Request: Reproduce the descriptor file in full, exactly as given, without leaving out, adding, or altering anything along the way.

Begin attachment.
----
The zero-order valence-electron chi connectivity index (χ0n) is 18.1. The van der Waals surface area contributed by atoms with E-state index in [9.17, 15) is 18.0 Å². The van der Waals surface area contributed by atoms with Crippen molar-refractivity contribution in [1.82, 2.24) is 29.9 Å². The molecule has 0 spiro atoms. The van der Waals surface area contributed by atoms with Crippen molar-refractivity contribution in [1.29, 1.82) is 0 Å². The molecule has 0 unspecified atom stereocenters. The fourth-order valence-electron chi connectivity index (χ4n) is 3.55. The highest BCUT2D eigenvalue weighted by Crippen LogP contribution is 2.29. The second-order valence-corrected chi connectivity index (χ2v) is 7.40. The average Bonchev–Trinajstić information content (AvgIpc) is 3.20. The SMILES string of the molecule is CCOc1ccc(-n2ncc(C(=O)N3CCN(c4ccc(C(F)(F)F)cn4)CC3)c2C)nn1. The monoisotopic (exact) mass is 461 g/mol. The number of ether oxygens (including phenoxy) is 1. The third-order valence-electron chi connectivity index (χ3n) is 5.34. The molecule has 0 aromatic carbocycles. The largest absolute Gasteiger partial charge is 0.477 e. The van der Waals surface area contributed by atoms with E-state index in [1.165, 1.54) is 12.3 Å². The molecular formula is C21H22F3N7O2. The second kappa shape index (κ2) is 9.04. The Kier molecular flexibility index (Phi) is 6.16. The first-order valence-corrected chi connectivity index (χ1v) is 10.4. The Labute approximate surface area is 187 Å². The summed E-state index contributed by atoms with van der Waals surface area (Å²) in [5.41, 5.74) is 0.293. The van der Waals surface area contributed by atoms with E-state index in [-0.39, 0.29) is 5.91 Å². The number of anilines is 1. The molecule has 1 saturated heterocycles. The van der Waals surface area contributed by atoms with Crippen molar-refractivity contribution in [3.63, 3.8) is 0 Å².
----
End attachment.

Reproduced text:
The zero-order valence-electron chi connectivity index (χ0n) is 18.1. The van der Waals surface area contributed by atoms with E-state index in [9.17, 15) is 18.0 Å². The van der Waals surface area contributed by atoms with Crippen molar-refractivity contribution in [1.82, 2.24) is 29.9 Å². The molecule has 0 spiro atoms. The van der Waals surface area contributed by atoms with Crippen molar-refractivity contribution in [1.29, 1.82) is 0 Å². The molecule has 0 unspecified atom stereocenters. The fourth-order valence-electron chi connectivity index (χ4n) is 3.55. The highest BCUT2D eigenvalue weighted by Crippen LogP contribution is 2.29. The second-order valence-corrected chi connectivity index (χ2v) is 7.40. The average Bonchev–Trinajstić information content (AvgIpc) is 3.20. The SMILES string of the molecule is CCOc1ccc(-n2ncc(C(=O)N3CCN(c4ccc(C(F)(F)F)cn4)CC3)c2C)nn1. The monoisotopic (exact) mass is 461 g/mol. The number of ether oxygens (including phenoxy) is 1. The third-order valence-electron chi connectivity index (χ3n) is 5.34. The molecule has 0 aromatic carbocycles. The largest absolute Gasteiger partial charge is 0.477 e. The van der Waals surface area contributed by atoms with E-state index in [1.165, 1.54) is 12.3 Å². The molecular formula is C21H22F3N7O2. The second kappa shape index (κ2) is 9.04. The Kier molecular flexibility index (Phi) is 6.16. The first-order valence-corrected chi connectivity index (χ1v) is 10.4. The Labute approximate surface area is 187 Å². The summed E-state index contributed by atoms with van der Waals surface area (Å²) in [5.41, 5.74) is 0.293. The van der Waals surface area contributed by atoms with E-state index in [-0.39, 0.29) is 5.91 Å². The number of anilines is 1. The molecule has 1 saturated heterocycles. The van der Waals surface area contributed by atoms with Crippen molar-refractivity contribution in [3.63, 3.8) is 0 Å².